I’ve always been interested in improving science communication. At first it was to other scientists – there were papers that I knew had cool stories, but those stories were certainly hidden well. I wanted my papers to narrate what was actually happening. Then, bark beetles began to be a big thing and became quite political, so I was getting interviewed a lot. It was a pretty unsatisfactory interaction for me and the reporters – I didn’t know how to talk to them. Consequently, I wasn’t communicating well and wasn’t very happy with what they reported, although a lot of it, I soon realized, was my fault. So I started talking to journalists, looking more at how they operate so that I could interview better and start preparing in a different way.

Then I did something really crazy. Six years ago, I enrolled in a journalism program for a masters and I’m finally getting there. I’ve got one more class and am putting my thesis together! I realized in order to be really good at [science communication], I had to do more than take a two-hour workshop.. Now I’ve had to go out and do the reporting, actually work as an editor in a magazine, and do all sorts of things. I feel like I can write better, I can interview people better, and I can make better products. 

But now at least when people interview me, I know how to tell them a good story that journalists can report accurately. They don’t have to piece together jumbled stuff that I give them – you can lead them into the bigger story. 

As a journalist, do you have any tips on how to efficiently communicate your research for graduate students?

 We always tell linear stories as scientists: this is a question, this is how we’re looking at it, this is what we found, this is what it means. That’s not how you talk to a journalist; they just want to hear the end. And they need it in fairly jargon-free, short, clear, concise sentences. We have a tendency to talk in very long sentences and go on and on and on to explain one little thing, which is what I’m doing right now.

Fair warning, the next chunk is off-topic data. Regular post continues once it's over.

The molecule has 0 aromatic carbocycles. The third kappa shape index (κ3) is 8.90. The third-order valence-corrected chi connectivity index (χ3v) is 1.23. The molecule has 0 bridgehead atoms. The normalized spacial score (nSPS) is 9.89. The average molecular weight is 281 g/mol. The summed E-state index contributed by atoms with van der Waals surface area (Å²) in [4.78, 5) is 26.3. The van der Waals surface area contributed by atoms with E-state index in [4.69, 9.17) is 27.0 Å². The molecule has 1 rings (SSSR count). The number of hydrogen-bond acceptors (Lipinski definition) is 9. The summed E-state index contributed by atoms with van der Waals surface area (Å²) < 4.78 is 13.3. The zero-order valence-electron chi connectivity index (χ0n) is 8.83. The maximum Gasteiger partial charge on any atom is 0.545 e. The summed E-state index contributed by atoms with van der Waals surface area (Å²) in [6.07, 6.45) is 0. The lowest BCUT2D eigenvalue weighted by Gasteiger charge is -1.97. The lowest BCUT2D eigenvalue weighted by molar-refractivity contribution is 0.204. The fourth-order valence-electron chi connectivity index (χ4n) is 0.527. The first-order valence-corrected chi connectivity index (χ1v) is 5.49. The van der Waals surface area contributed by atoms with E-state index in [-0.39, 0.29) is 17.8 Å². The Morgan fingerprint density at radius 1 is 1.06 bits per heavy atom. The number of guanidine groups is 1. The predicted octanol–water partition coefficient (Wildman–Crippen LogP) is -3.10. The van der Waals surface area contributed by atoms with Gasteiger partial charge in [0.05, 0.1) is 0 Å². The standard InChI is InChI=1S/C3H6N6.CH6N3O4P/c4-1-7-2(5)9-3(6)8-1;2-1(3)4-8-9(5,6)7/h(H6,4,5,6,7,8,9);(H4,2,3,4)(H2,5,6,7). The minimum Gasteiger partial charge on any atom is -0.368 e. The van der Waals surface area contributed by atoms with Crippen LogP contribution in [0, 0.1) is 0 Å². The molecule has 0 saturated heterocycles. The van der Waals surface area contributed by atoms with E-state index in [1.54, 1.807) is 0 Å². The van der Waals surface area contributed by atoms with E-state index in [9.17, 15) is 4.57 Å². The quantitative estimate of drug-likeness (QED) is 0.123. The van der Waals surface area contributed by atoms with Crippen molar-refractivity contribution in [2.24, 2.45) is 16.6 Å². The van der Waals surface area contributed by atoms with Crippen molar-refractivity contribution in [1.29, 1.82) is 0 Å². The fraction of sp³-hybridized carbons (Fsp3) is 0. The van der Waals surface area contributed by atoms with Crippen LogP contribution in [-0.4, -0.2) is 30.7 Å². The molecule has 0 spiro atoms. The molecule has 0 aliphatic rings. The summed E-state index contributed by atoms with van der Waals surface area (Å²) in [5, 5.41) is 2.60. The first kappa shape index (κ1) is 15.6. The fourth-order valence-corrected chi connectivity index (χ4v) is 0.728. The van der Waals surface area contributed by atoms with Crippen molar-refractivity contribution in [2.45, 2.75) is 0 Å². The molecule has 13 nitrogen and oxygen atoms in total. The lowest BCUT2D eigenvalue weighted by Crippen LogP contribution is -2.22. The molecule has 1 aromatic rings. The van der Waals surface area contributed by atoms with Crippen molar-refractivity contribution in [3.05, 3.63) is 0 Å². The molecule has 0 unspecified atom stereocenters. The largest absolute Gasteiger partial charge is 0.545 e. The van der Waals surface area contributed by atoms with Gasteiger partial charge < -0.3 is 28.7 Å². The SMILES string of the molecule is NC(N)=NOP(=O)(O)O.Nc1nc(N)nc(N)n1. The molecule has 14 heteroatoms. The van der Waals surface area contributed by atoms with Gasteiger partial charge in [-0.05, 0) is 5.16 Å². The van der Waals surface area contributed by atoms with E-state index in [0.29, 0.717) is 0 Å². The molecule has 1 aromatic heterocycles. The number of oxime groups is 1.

It’s hard to gather your thoughts if you go into this cold. If you can get an idea, briefly, of what they’re going to ask you about, it’s good if you have time to sit down ahead and put together soundbites. These are little short sentences that make clear what’s happening and it’s always good to have some metaphor in there. So if you want to make a point, use some kind of cool visual term that will make it kind of interesting.

There’s a book, Escape from the Ivory Tower by Nancy Barron, which is a way for scientists to learn to communicate with the media – it’s an awesome book. There’s one page in particular in there called ‘The Message Box.’ If you do nothing more than to use that page, you’ll become a better communicator for science. In one of my journalism courses, they had us use this and now I never go into an interview without filling out a message box ahead. In fact, I have a whole stack that I pull back out, depending on what I’m doing. I would recommend that for any grad student or academic that wants to do interviews that they start with that message box approach. It’s really powerful.

 Where do you see the field of science communication going?

All people going into science should learn good science communication skills. I don’t think everybody has to get a degree in journalism, but developing that as a skill is crucial.